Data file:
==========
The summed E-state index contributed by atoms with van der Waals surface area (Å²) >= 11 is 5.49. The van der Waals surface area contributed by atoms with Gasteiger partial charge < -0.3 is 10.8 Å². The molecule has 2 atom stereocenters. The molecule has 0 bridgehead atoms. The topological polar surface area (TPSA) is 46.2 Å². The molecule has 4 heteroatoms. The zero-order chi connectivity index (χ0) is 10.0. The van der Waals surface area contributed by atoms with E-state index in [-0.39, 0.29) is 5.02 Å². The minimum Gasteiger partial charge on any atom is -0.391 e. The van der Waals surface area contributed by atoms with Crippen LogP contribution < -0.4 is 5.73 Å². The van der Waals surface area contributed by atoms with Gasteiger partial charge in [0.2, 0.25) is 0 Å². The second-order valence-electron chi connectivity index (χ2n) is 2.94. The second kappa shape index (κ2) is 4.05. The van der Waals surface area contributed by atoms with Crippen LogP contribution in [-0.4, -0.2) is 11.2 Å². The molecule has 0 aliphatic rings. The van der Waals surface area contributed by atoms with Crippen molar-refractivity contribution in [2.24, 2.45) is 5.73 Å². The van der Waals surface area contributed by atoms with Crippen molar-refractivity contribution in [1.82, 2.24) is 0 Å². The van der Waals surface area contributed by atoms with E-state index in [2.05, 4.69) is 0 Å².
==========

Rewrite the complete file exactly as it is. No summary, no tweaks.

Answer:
The summed E-state index contributed by atoms with van der Waals surface area (Å²) >= 11 is 5.49. The van der Waals surface area contributed by atoms with Gasteiger partial charge < -0.3 is 10.8 Å². The molecule has 2 atom stereocenters. The molecule has 0 bridgehead atoms. The topological polar surface area (TPSA) is 46.2 Å². The molecule has 4 heteroatoms. The zero-order chi connectivity index (χ0) is 10.0. The van der Waals surface area contributed by atoms with E-state index in [-0.39, 0.29) is 5.02 Å². The minimum Gasteiger partial charge on any atom is -0.391 e. The van der Waals surface area contributed by atoms with Crippen LogP contribution < -0.4 is 5.73 Å². The van der Waals surface area contributed by atoms with Gasteiger partial charge in [0.2, 0.25) is 0 Å². The second-order valence-electron chi connectivity index (χ2n) is 2.94. The second kappa shape index (κ2) is 4.05. The van der Waals surface area contributed by atoms with Crippen LogP contribution in [-0.4, -0.2) is 11.2 Å². The molecule has 0 aliphatic rings. The van der Waals surface area contributed by atoms with Crippen molar-refractivity contribution in [2.24, 2.45) is 5.73 Å². The van der Waals surface area contributed by atoms with Crippen molar-refractivity contribution in [1.82, 2.24) is 0 Å². The van der Waals surface area contributed by atoms with E-state index in [2.05, 4.69) is 0 Å².